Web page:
For days we had been following up the news on tropical storm Earl and it just kept heading towards us. It was not until it made landfall in the evening of August 4, 2016 that they officially declared it a hurricane.
We had been doing the usual drill – stocking up on batteries for flashlights, food and medicine and filling up empty gallon jugs with clean drinking water. Securing everything in the yard that could easily fly off or become a culprit and nailing boards against the glass windows to the west. Our most important documents and passports along with dry clothes were packed into a tight plastic drum.
It was the morning before Earl made landfall when I took the above picture. The sky darkened and the formation of the clouds looked strange -like an omen. A drizzling, slight rain set in. Something was in the air- the inkling of the coming storm.
Evening came. I felt helpless when I turned the cows loose into the pasture.. hoping for their instincts to tell them where the safest place would be for them. That was the hardest part to worry about all the animals we couldn’t take into the house with us.
It was very calm until late in the evening. Then the wind started. I kept chatting with friends but one by one they told me their power just went out and it was just a matter of time for the phone signal to go too. The last thing I read on the news was about lootings in Belize City and everybody’s power going out. Luckily we have our own solar system and we had lights and power through the whole storm. When the wind got more intense my phone signal went and along with it the internet connection. Knowing we’re miles from town, our road most likely going to be cut off by falling trees; it was an uneasy, scary feeling- to realize that now we were also cut off from communication.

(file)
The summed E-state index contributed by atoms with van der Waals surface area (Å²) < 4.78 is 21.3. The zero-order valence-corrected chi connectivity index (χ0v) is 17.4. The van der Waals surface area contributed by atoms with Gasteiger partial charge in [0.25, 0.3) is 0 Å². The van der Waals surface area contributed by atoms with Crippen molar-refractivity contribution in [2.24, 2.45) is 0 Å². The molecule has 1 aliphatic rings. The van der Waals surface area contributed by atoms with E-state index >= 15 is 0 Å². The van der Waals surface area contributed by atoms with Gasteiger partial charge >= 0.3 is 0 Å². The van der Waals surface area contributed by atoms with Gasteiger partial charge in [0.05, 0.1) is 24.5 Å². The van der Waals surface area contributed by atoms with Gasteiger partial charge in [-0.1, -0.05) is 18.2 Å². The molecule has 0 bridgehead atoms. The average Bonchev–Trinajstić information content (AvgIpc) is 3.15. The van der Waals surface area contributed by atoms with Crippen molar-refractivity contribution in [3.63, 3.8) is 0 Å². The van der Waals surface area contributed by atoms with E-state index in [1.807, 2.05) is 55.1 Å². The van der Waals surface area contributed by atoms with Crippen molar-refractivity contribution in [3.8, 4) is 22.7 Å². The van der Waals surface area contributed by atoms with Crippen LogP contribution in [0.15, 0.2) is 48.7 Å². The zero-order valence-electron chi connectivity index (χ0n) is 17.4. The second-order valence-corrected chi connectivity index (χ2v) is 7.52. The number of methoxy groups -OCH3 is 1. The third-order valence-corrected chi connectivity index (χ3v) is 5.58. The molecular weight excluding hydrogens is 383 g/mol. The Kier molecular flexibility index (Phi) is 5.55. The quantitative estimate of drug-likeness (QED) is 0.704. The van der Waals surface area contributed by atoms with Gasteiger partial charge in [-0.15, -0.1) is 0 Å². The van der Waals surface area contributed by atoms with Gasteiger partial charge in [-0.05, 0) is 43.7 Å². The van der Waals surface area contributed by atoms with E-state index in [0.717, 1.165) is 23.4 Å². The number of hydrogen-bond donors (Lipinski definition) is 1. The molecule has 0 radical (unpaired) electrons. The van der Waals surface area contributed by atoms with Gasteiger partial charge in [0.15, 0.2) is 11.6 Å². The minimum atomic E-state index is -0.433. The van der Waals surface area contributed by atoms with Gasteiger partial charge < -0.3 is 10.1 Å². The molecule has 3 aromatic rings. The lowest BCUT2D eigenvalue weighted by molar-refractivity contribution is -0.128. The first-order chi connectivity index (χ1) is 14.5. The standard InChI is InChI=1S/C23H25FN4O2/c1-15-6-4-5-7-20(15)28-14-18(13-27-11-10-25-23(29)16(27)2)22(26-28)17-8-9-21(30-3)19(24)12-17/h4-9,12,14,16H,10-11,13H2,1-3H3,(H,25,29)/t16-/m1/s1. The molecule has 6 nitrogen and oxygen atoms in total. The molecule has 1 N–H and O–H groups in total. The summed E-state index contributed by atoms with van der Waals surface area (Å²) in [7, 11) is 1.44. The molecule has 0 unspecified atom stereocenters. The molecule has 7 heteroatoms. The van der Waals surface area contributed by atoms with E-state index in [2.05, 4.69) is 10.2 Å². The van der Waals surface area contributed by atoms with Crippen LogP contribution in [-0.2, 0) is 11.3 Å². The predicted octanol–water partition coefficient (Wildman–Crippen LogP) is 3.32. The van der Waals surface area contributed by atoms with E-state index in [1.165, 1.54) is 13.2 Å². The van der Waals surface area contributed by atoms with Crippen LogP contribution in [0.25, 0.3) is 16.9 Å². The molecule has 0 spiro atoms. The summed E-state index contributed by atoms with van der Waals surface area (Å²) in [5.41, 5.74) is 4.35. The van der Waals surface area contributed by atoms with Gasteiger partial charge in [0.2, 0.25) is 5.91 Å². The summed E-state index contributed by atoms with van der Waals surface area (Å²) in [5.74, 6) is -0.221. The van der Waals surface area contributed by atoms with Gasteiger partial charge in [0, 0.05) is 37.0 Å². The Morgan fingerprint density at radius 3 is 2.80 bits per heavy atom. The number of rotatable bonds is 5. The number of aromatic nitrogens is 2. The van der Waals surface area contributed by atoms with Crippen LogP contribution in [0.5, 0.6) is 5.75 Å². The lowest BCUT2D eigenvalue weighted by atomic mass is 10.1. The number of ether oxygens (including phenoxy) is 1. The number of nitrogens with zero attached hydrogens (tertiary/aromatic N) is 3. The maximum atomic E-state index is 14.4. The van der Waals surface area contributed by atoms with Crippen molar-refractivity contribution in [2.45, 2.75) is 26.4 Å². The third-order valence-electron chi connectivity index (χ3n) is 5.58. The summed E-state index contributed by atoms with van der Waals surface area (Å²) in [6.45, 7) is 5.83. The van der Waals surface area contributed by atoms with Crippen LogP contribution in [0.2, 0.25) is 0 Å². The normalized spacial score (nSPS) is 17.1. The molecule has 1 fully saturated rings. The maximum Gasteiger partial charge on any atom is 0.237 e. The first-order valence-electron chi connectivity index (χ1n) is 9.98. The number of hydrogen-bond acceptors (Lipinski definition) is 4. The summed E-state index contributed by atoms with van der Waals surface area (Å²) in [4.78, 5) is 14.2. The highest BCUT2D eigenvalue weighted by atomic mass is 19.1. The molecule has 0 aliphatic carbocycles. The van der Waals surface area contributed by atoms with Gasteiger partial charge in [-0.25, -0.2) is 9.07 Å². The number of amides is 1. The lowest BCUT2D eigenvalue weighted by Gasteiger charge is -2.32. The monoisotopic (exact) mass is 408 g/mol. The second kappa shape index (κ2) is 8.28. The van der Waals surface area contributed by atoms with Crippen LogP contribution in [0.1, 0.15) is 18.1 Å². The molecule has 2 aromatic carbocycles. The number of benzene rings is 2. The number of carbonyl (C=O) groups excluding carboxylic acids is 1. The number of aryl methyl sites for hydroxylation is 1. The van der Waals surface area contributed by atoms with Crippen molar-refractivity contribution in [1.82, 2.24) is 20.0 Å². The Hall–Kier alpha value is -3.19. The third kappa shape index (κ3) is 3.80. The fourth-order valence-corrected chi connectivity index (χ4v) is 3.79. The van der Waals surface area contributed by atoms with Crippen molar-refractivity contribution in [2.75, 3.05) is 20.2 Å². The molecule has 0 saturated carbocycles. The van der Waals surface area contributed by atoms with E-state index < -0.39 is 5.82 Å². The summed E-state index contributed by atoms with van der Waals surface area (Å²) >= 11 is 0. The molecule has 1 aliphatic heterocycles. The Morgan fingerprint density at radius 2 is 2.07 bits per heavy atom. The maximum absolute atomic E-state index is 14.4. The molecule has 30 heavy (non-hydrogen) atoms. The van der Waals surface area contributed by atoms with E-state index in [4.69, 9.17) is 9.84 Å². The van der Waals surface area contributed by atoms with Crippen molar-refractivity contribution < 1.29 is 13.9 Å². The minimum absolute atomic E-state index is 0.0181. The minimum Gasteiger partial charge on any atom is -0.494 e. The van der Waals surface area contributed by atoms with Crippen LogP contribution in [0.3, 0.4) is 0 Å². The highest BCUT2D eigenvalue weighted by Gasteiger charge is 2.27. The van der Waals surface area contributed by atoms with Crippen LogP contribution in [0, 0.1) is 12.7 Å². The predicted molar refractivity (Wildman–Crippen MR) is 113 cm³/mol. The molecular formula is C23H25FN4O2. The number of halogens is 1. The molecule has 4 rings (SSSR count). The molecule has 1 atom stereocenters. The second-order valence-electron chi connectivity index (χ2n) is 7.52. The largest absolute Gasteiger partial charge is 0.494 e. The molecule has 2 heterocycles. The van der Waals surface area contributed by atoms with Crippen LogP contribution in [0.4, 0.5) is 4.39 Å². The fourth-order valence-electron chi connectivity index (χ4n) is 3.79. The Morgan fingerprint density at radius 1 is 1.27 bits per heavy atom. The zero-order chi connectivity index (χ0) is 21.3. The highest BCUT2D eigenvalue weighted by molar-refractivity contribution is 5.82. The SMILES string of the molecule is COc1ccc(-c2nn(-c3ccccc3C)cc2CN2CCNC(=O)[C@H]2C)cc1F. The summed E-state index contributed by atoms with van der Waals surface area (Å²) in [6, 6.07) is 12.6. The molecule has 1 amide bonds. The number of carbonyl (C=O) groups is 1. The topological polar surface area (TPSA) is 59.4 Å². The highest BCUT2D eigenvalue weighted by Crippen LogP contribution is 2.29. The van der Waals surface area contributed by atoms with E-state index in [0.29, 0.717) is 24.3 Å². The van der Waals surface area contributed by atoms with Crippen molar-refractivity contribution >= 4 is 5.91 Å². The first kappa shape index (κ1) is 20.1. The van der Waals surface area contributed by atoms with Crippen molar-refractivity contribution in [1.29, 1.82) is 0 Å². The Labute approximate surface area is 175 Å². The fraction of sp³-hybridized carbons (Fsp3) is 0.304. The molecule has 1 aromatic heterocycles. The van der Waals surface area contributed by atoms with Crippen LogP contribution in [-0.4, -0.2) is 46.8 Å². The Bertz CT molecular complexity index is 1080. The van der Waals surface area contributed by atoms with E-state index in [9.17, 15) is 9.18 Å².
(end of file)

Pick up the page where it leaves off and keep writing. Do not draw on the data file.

The wind was howling loud now; like a train, coming in waves, shaking up the house. The strongest ones shook it so hard that one started to wonder how long the roof was going to stay on. Oh yea – and the heavy rain poured on the metal roof and added to the noise. It was so loud that we never heard the big Mimosa shade tree beside our house break.Suddenly we just smelled this strong odor of wooden sap.
We were all cuddled together. Sometimes trying to doze a little ..none of us was really sleeping. Just waiting eagerly for the storm to be over and the new day to come.
Shortly before daybreak the storm slowed down – and we opened the door ; with mixed feelings of course. What would await us outside ?
After a short walk to evaluate the situation we were relieved. Yes, we lost a couple trees, our banana patch and the sugarcane were down.. flat on the ground, we were cut off from our water pipeline, the fence of the cow pasture was down, our small bridge was under and the road was blocked with fallen trees. But we and all the neighbors were okay and all the cows and other animals alive!
And with the realization of the damages a strength evolved inside of us: the strength to clean up and repair and go on with life!
Thanks for stopping by and reading ❤